Performance Improvement and the CIO
While many performance improvement efforts are undertaken informally and within individual departments, others represent board-level initiatives and span the entire operations of the company. Performance improvement initiatives can touch almost every department within a company. But these diverse and disparate initiatives have a few things in common:
-- A goal of reexamining and streamlining processes for both efficiency and effectiveness. -- Involvement of individuals with deep seated resistance to change, often resulting from fear of losing their jobs. -- A high degree of dependence on existing or new IT.
Because IT is almost always involved, significant opportunities exist to improve the execution and outcome of these initiatives by leveraging four hidden talents of most CIOs.
Eyes on the forest and the trees
Unlike many other core business functions, IT touches most every department within the company in a significant way. As a result, most CIOs have a big picture view of company operations (and challenges) that is as broad as the CEOs. However, since most CIOs are involved in significant business process improvement initiatives and large-scale information systems deployments, they often also have a solid understanding of how things work in and between most departments.
This combined breadth and depth of perspective gives CIOs insights into where the greatest potential performance gains are to be had; both within a given department and in the processes that flow across multiple departments of the company. This unique CIO perspective is too important to go unleveraged, and it makes the CIO an ideal leader for performance improvement initiatives or, at the least, a valuable member of the project committee.
Agents of change
Almost any business executive or manager will agree that large-scale systems implementations (such as ERP, CRM and sales force automation systems) are among the most stressful business events they have experienced. The reason for this is simple: such implementations require fundamental changes in process and culture and often organizational structure at every level of the company. As a result, managing the acceptance (and resistance) to that change is usually a critical factor in the ultimate success or failure of the project. Most CIOs have served as the sponsors or leaders of such large-scale systems implementation projects and thus have cultivated their ability to both proactively and reactively manage the natural resistance to any significant process, organization or technology change.
Equally significant is the experience most CIOs have with managing the expectations of their fellow business executives and boards of directors during strategic discussions and budget cycles. Even when outside change management specialists are expected to play a role in a performance improvement initiative, the typical CIOs experience as an agent of change can greatly facilitate both the planning and execution of change management efforts that are so critical to the success of performance improvement projects.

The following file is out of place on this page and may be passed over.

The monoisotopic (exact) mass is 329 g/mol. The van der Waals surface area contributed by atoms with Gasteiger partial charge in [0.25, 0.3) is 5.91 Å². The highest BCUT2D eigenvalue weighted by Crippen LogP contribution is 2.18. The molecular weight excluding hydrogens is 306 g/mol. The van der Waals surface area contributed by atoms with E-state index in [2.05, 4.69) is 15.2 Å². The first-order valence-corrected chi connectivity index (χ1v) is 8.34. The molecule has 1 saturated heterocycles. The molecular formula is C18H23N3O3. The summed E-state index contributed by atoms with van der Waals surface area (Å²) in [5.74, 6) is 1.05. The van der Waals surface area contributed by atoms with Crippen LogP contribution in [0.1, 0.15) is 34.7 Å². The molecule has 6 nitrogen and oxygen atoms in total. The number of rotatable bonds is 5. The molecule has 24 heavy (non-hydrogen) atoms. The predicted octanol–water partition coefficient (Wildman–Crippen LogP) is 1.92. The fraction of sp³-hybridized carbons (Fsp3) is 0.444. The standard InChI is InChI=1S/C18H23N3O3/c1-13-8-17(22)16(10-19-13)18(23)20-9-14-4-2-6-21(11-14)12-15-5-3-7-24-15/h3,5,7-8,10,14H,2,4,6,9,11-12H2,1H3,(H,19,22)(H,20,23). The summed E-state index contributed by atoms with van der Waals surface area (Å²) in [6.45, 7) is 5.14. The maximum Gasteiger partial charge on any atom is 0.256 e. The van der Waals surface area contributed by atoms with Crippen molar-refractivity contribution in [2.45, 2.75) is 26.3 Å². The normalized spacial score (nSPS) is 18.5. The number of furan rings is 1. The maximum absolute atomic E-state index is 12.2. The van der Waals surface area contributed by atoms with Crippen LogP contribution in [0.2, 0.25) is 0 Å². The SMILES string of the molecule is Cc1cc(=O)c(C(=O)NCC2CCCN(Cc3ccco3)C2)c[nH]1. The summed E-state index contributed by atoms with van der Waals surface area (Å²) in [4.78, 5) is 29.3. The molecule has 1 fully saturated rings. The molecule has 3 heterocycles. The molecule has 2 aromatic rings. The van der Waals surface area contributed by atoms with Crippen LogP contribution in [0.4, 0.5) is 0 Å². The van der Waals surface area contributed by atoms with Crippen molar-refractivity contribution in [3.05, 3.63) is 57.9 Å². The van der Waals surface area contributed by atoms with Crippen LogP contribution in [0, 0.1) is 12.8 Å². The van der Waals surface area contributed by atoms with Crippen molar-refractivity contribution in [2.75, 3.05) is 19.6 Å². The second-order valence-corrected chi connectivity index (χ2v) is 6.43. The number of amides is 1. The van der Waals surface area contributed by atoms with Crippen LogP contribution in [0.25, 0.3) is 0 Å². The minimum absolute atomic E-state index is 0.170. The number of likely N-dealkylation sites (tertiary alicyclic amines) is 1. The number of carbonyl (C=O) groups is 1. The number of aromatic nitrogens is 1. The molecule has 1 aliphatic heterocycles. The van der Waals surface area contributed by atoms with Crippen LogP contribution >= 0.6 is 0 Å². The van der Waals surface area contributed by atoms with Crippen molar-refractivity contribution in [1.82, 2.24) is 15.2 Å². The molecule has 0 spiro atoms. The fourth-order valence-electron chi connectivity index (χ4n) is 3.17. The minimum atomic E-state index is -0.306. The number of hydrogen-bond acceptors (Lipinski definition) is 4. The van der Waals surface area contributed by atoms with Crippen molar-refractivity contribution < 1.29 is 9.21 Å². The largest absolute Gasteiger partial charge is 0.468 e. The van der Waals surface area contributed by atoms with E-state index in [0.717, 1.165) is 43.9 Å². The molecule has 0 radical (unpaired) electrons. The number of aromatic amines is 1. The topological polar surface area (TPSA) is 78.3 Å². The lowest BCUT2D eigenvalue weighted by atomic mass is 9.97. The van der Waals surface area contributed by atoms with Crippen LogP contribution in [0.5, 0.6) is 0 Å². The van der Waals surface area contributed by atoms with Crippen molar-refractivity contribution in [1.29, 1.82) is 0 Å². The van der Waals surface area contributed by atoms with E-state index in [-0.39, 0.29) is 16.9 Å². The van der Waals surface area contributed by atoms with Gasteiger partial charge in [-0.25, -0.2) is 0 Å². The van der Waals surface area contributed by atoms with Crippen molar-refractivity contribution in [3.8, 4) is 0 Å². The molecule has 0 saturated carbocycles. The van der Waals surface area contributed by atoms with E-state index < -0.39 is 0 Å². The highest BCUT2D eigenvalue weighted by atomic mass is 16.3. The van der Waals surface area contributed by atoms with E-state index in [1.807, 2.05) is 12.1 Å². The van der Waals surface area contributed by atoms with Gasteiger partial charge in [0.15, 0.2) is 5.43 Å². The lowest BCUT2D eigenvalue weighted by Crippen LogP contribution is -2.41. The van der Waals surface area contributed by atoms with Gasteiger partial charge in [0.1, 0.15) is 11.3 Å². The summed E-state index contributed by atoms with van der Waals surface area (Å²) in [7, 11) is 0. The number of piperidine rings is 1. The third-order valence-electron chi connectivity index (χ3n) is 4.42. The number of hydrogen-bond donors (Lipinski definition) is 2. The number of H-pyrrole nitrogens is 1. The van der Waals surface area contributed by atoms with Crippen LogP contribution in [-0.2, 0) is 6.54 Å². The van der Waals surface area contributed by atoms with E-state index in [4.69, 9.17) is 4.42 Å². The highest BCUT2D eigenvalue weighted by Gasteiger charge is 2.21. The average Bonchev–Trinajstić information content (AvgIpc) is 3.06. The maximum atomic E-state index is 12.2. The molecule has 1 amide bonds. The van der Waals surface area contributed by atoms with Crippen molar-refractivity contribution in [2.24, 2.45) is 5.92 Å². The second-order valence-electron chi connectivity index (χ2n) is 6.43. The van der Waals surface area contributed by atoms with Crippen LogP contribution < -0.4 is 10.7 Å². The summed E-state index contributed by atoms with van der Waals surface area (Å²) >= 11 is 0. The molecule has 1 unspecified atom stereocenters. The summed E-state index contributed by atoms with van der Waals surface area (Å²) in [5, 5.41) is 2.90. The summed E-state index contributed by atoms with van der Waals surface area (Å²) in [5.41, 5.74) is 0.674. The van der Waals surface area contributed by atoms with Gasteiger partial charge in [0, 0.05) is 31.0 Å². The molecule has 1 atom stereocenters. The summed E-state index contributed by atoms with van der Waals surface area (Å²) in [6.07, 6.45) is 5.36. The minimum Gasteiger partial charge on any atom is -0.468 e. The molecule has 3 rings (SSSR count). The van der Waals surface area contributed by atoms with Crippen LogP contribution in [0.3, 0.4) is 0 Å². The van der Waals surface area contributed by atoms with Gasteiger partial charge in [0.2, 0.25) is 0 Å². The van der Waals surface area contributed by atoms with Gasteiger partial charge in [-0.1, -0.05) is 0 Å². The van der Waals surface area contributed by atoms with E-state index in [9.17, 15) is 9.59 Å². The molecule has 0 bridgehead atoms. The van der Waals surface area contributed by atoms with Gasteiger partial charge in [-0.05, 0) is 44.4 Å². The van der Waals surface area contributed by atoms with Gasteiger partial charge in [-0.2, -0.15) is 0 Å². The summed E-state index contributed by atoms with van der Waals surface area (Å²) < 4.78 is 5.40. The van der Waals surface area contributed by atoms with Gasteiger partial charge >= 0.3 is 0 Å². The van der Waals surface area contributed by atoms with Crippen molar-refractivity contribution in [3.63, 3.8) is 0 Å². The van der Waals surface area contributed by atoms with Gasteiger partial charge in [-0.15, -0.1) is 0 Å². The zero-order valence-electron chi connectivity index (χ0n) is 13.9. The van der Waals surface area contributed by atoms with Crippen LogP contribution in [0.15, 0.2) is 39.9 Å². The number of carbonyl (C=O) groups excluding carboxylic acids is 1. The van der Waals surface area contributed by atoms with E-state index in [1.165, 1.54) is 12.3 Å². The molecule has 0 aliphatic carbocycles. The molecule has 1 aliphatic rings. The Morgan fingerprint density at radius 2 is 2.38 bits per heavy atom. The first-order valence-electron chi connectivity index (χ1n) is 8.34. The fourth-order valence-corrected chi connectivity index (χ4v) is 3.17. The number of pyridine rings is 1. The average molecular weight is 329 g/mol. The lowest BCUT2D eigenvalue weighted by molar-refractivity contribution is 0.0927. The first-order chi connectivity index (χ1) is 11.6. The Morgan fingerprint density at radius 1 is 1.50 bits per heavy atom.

Technology enablement and enablement of technology
Most performance improvement in todays business environment comes from implementing better business processes and maximizing the degree of automation of those processes. Many business applications are designed to facilitate both goals: Incorporating industry and departmental best-practices and automating not only core processes, but many of the ancillary processes that historically have been handled manually.
Whether performance improvement initiatives will involve implementing new business applications or simply take advantage of those that already have been put in place, the CIOs familiarity with the companys business applications (including unutilized or under-utilized capabilities) and those used by others in the industry can be instrumental in developing achievable programs of performance improvement.
On the other side of the equation, and a stumbling block for many company initiatives is the disconnect between expectations for IT and the resources required to fulfill those expectations. Most CIOs are masters of managing such disconnects and rallying scarce IT resources to support major projects.
By placing CIOs at the helm of performance improvement initiatives, ITs opportunity and ability to contribute will be maximized.
Program and project leadership
Performance improvement initiatives are among the most complex and difficult to manage initiatives that companies can undertake. In fact, performance improvement initiatives can be just as complicated from a management perspective as large scale systems implementations -- which are often led by CIOs or by others who eventually go on to become CIOs.
Many CIOs already have both the expertise and experience required to manage large-scale, complex corporate initiatives. As the leader of a performance improvement initiative or as a member of the project committee, this inherent CIO talent can be leveraged to improve the efficiency and the effectiveness with which the project is undertaken and improve the chances for a successful outcome.
As companies embark on performance improvement initiatives, it is well worth determining whether the CIO possesses some or all of these four talents and exploring how they might be leveraged by placing the CIO in a leadership role. Companies that find their CIO lacks these abilities may want to consider cultivating them by involving the CIO in the performance improvement initiative in some capacity other than a leadership role.
Matt Podowitz is a strategic management consultant at Grant Thornton assisting entrepreneurial, middle market and Fortune 500 clients maximize returns on investment in operations and IT and address business considerations in strategic transactions such as mergers, acquisitions and divestitures. He can be reached at firstname.lastname@example.org.